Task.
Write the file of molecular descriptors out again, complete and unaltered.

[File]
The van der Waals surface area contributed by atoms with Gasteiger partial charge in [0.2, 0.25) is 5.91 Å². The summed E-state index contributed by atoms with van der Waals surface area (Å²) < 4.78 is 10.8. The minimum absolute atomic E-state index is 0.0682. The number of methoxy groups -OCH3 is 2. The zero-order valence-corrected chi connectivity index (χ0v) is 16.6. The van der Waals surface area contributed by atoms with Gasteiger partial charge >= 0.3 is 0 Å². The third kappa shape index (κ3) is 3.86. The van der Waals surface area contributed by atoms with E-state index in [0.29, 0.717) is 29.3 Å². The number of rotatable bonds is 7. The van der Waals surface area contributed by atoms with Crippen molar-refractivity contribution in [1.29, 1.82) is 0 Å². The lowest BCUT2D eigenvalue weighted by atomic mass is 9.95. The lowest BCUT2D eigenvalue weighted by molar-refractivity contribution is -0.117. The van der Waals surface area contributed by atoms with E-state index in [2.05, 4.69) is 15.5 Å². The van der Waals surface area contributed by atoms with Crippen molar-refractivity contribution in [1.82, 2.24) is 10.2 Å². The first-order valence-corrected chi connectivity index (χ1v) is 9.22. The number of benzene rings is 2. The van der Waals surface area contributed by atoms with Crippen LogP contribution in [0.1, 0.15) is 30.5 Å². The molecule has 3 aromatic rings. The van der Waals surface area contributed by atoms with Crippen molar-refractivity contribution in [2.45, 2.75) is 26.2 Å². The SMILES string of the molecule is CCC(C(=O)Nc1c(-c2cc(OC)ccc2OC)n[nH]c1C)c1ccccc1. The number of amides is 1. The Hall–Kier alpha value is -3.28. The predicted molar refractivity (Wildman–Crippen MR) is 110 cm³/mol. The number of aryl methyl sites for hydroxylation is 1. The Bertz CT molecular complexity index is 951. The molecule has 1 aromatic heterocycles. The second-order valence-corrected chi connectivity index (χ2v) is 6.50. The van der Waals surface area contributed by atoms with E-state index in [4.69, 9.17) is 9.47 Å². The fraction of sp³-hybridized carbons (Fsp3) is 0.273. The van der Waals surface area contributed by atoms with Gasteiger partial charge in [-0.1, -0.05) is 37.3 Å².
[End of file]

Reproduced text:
The van der Waals surface area contributed by atoms with Gasteiger partial charge in [0.2, 0.25) is 5.91 Å². The summed E-state index contributed by atoms with van der Waals surface area (Å²) < 4.78 is 10.8. The minimum absolute atomic E-state index is 0.0682. The number of methoxy groups -OCH3 is 2. The zero-order valence-corrected chi connectivity index (χ0v) is 16.6. The van der Waals surface area contributed by atoms with Gasteiger partial charge >= 0.3 is 0 Å². The third kappa shape index (κ3) is 3.86. The van der Waals surface area contributed by atoms with E-state index in [0.29, 0.717) is 29.3 Å². The number of rotatable bonds is 7. The van der Waals surface area contributed by atoms with Crippen molar-refractivity contribution in [1.29, 1.82) is 0 Å². The lowest BCUT2D eigenvalue weighted by atomic mass is 9.95. The lowest BCUT2D eigenvalue weighted by molar-refractivity contribution is -0.117. The van der Waals surface area contributed by atoms with E-state index in [2.05, 4.69) is 15.5 Å². The van der Waals surface area contributed by atoms with Crippen molar-refractivity contribution in [1.82, 2.24) is 10.2 Å². The first-order valence-corrected chi connectivity index (χ1v) is 9.22. The number of benzene rings is 2. The van der Waals surface area contributed by atoms with Crippen LogP contribution in [0.1, 0.15) is 30.5 Å². The molecule has 3 aromatic rings. The van der Waals surface area contributed by atoms with Crippen molar-refractivity contribution in [2.45, 2.75) is 26.2 Å². The SMILES string of the molecule is CCC(C(=O)Nc1c(-c2cc(OC)ccc2OC)n[nH]c1C)c1ccccc1. The number of amides is 1. The Hall–Kier alpha value is -3.28. The predicted molar refractivity (Wildman–Crippen MR) is 110 cm³/mol. The number of aryl methyl sites for hydroxylation is 1. The Bertz CT molecular complexity index is 951. The molecule has 1 aromatic heterocycles. The second-order valence-corrected chi connectivity index (χ2v) is 6.50. The van der Waals surface area contributed by atoms with E-state index in [4.69, 9.17) is 9.47 Å². The fraction of sp³-hybridized carbons (Fsp3) is 0.273. The van der Waals surface area contributed by atoms with Gasteiger partial charge in [-0.1, -0.05) is 37.3 Å².